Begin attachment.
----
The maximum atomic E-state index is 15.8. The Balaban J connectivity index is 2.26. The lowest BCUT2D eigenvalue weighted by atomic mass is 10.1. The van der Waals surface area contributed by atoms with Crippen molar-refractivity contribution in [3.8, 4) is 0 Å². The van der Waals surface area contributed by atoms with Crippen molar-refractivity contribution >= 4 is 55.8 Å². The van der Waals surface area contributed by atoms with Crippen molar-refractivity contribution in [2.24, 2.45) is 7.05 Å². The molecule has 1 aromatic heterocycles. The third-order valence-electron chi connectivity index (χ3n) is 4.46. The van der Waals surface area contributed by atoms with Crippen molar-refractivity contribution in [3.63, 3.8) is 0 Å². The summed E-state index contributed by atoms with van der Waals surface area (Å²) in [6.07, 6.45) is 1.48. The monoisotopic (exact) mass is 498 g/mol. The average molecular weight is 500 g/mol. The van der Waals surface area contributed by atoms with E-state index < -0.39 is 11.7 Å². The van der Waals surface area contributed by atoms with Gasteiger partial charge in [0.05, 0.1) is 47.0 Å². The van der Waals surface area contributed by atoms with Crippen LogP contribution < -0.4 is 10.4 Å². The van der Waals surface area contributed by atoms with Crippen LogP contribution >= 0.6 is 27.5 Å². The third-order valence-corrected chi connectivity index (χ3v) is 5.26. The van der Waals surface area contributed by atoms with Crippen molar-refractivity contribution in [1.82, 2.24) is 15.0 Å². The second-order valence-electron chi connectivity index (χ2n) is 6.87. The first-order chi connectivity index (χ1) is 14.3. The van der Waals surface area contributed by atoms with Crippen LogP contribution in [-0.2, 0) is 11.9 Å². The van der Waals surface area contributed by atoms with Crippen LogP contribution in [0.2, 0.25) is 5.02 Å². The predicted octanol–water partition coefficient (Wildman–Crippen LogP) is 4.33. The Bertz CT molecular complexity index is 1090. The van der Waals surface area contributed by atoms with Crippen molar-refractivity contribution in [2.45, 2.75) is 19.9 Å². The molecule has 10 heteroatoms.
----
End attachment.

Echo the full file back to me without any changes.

The maximum atomic E-state index is 15.8. The Balaban J connectivity index is 2.26. The lowest BCUT2D eigenvalue weighted by atomic mass is 10.1. The van der Waals surface area contributed by atoms with Crippen molar-refractivity contribution in [3.8, 4) is 0 Å². The van der Waals surface area contributed by atoms with Crippen molar-refractivity contribution >= 4 is 55.8 Å². The van der Waals surface area contributed by atoms with Crippen molar-refractivity contribution in [2.24, 2.45) is 7.05 Å². The molecule has 1 aromatic heterocycles. The third-order valence-electron chi connectivity index (χ3n) is 4.46. The van der Waals surface area contributed by atoms with Crippen molar-refractivity contribution in [3.63, 3.8) is 0 Å². The summed E-state index contributed by atoms with van der Waals surface area (Å²) in [6.07, 6.45) is 1.48. The monoisotopic (exact) mass is 498 g/mol. The average molecular weight is 500 g/mol. The van der Waals surface area contributed by atoms with E-state index < -0.39 is 11.7 Å². The van der Waals surface area contributed by atoms with Gasteiger partial charge in [0.05, 0.1) is 47.0 Å². The van der Waals surface area contributed by atoms with Crippen LogP contribution < -0.4 is 10.4 Å². The van der Waals surface area contributed by atoms with Crippen LogP contribution >= 0.6 is 27.5 Å². The third-order valence-corrected chi connectivity index (χ3v) is 5.26. The van der Waals surface area contributed by atoms with Crippen molar-refractivity contribution in [1.82, 2.24) is 15.0 Å². The second-order valence-electron chi connectivity index (χ2n) is 6.87. The first-order chi connectivity index (χ1) is 14.3. The van der Waals surface area contributed by atoms with Crippen LogP contribution in [-0.2, 0) is 11.9 Å². The van der Waals surface area contributed by atoms with Crippen LogP contribution in [0.2, 0.25) is 5.02 Å². The predicted octanol–water partition coefficient (Wildman–Crippen LogP) is 4.33. The Bertz CT molecular complexity index is 1090. The van der Waals surface area contributed by atoms with Crippen molar-refractivity contribution in [2.45, 2.75) is 19.9 Å². The molecule has 10 heteroatoms.